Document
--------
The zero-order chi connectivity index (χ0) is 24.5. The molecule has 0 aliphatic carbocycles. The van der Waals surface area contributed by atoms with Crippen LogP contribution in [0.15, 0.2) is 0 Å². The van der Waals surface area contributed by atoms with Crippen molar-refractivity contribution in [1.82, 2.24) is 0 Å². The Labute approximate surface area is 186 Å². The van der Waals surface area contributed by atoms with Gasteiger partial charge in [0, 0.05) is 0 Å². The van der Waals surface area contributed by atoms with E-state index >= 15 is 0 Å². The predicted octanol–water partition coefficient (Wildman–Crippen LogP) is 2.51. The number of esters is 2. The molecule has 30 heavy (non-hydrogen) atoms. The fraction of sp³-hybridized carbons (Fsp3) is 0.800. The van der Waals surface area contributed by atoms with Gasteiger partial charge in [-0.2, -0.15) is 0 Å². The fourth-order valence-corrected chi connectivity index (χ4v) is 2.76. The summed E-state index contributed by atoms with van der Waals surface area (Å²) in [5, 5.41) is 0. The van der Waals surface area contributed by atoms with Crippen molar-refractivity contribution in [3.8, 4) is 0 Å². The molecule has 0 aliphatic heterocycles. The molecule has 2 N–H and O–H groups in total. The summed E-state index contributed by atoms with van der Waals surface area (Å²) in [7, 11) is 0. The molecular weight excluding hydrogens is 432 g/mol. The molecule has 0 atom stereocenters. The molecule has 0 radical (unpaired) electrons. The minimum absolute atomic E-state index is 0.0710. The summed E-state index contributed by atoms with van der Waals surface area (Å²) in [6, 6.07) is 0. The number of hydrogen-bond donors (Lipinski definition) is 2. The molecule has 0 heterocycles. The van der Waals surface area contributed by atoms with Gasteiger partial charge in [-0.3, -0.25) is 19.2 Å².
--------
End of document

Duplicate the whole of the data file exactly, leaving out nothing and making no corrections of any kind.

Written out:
The zero-order chi connectivity index (χ0) is 24.5. The molecule has 0 aliphatic carbocycles. The van der Waals surface area contributed by atoms with Crippen LogP contribution in [0.15, 0.2) is 0 Å². The van der Waals surface area contributed by atoms with Crippen molar-refractivity contribution in [1.82, 2.24) is 0 Å². The Labute approximate surface area is 186 Å². The van der Waals surface area contributed by atoms with Gasteiger partial charge in [0, 0.05) is 0 Å². The van der Waals surface area contributed by atoms with E-state index >= 15 is 0 Å². The predicted octanol–water partition coefficient (Wildman–Crippen LogP) is 2.51. The number of esters is 2. The molecule has 30 heavy (non-hydrogen) atoms. The fraction of sp³-hybridized carbons (Fsp3) is 0.800. The van der Waals surface area contributed by atoms with Gasteiger partial charge in [-0.2, -0.15) is 0 Å². The fourth-order valence-corrected chi connectivity index (χ4v) is 2.76. The summed E-state index contributed by atoms with van der Waals surface area (Å²) in [5, 5.41) is 0. The van der Waals surface area contributed by atoms with Crippen molar-refractivity contribution in [3.8, 4) is 0 Å². The molecule has 0 aliphatic heterocycles. The molecule has 2 N–H and O–H groups in total. The summed E-state index contributed by atoms with van der Waals surface area (Å²) in [7, 11) is 0. The molecular weight excluding hydrogens is 432 g/mol. The molecule has 0 atom stereocenters. The molecule has 0 radical (unpaired) electrons. The minimum absolute atomic E-state index is 0.0710. The summed E-state index contributed by atoms with van der Waals surface area (Å²) in [6, 6.07) is 0. The number of hydrogen-bond donors (Lipinski definition) is 2. The molecule has 0 heterocycles. The van der Waals surface area contributed by atoms with Gasteiger partial charge in [-0.3, -0.25) is 19.2 Å².